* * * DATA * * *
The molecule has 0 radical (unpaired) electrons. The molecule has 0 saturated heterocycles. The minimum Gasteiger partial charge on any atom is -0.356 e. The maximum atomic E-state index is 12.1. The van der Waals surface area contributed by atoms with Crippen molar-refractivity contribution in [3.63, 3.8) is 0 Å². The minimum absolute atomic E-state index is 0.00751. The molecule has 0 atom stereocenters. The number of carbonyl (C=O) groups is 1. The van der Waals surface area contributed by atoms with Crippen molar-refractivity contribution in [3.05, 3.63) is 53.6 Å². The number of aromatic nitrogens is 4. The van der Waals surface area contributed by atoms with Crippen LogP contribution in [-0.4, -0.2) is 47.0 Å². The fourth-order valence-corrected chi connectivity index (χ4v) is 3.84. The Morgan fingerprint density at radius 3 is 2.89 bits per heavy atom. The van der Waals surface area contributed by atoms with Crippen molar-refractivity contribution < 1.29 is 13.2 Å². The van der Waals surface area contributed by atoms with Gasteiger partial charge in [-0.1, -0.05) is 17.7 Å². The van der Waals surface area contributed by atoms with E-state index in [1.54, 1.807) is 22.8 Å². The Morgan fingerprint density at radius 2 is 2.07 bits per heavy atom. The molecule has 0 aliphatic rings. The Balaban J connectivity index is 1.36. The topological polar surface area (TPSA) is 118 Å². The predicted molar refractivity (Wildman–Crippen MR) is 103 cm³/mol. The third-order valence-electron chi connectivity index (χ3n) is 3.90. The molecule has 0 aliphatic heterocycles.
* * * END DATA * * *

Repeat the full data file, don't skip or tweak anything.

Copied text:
The molecule has 0 radical (unpaired) electrons. The molecule has 0 saturated heterocycles. The minimum Gasteiger partial charge on any atom is -0.356 e. The maximum atomic E-state index is 12.1. The van der Waals surface area contributed by atoms with Crippen molar-refractivity contribution in [3.63, 3.8) is 0 Å². The minimum absolute atomic E-state index is 0.00751. The molecule has 0 atom stereocenters. The number of carbonyl (C=O) groups is 1. The van der Waals surface area contributed by atoms with Crippen molar-refractivity contribution in [3.05, 3.63) is 53.6 Å². The number of aromatic nitrogens is 4. The van der Waals surface area contributed by atoms with Crippen LogP contribution in [-0.4, -0.2) is 47.0 Å². The fourth-order valence-corrected chi connectivity index (χ4v) is 3.84. The Morgan fingerprint density at radius 3 is 2.89 bits per heavy atom. The van der Waals surface area contributed by atoms with Crippen molar-refractivity contribution < 1.29 is 13.2 Å². The van der Waals surface area contributed by atoms with Gasteiger partial charge in [-0.1, -0.05) is 17.7 Å². The van der Waals surface area contributed by atoms with E-state index in [1.54, 1.807) is 22.8 Å². The Morgan fingerprint density at radius 2 is 2.07 bits per heavy atom. The molecule has 0 aliphatic rings. The Balaban J connectivity index is 1.36. The topological polar surface area (TPSA) is 118 Å². The predicted molar refractivity (Wildman–Crippen MR) is 103 cm³/mol. The third-order valence-electron chi connectivity index (χ3n) is 3.90. The molecule has 0 aliphatic heterocycles.